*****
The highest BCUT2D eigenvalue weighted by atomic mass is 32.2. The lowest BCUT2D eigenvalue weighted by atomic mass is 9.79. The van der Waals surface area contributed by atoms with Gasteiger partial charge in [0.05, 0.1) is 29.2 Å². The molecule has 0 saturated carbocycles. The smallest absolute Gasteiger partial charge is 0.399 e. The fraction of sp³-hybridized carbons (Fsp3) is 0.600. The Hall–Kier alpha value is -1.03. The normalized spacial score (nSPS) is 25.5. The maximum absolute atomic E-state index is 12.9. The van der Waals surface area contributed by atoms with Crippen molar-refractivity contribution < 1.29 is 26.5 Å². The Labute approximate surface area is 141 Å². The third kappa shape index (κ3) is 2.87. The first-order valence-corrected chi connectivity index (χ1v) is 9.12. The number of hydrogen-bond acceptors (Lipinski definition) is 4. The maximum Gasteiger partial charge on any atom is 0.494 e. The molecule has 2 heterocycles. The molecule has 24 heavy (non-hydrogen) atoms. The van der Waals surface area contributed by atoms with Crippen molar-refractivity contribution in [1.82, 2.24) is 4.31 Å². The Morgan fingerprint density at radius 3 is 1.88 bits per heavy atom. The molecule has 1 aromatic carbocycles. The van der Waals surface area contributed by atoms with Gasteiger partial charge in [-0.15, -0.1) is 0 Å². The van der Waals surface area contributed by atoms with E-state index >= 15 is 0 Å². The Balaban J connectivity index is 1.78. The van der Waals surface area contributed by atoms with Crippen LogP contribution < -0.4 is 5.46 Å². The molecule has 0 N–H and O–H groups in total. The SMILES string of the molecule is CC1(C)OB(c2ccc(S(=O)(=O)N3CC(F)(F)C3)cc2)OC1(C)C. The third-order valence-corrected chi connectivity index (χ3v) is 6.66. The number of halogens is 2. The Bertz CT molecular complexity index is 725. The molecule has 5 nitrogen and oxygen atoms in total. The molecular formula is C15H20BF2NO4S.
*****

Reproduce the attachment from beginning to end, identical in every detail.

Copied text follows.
The highest BCUT2D eigenvalue weighted by atomic mass is 32.2. The lowest BCUT2D eigenvalue weighted by atomic mass is 9.79. The van der Waals surface area contributed by atoms with Gasteiger partial charge in [0.05, 0.1) is 29.2 Å². The molecule has 0 saturated carbocycles. The smallest absolute Gasteiger partial charge is 0.399 e. The fraction of sp³-hybridized carbons (Fsp3) is 0.600. The Hall–Kier alpha value is -1.03. The normalized spacial score (nSPS) is 25.5. The maximum absolute atomic E-state index is 12.9. The van der Waals surface area contributed by atoms with Crippen molar-refractivity contribution < 1.29 is 26.5 Å². The Labute approximate surface area is 141 Å². The third kappa shape index (κ3) is 2.87. The first-order valence-corrected chi connectivity index (χ1v) is 9.12. The number of hydrogen-bond acceptors (Lipinski definition) is 4. The maximum Gasteiger partial charge on any atom is 0.494 e. The molecule has 2 heterocycles. The molecule has 24 heavy (non-hydrogen) atoms. The van der Waals surface area contributed by atoms with Crippen molar-refractivity contribution in [1.82, 2.24) is 4.31 Å². The Morgan fingerprint density at radius 3 is 1.88 bits per heavy atom. The molecule has 1 aromatic carbocycles. The van der Waals surface area contributed by atoms with Gasteiger partial charge in [-0.15, -0.1) is 0 Å². The van der Waals surface area contributed by atoms with E-state index >= 15 is 0 Å². The Balaban J connectivity index is 1.78. The van der Waals surface area contributed by atoms with Crippen LogP contribution < -0.4 is 5.46 Å². The molecule has 0 N–H and O–H groups in total. The SMILES string of the molecule is CC1(C)OB(c2ccc(S(=O)(=O)N3CC(F)(F)C3)cc2)OC1(C)C. The third-order valence-corrected chi connectivity index (χ3v) is 6.66. The number of halogens is 2. The Bertz CT molecular complexity index is 725. The molecule has 5 nitrogen and oxygen atoms in total. The molecular formula is C15H20BF2NO4S.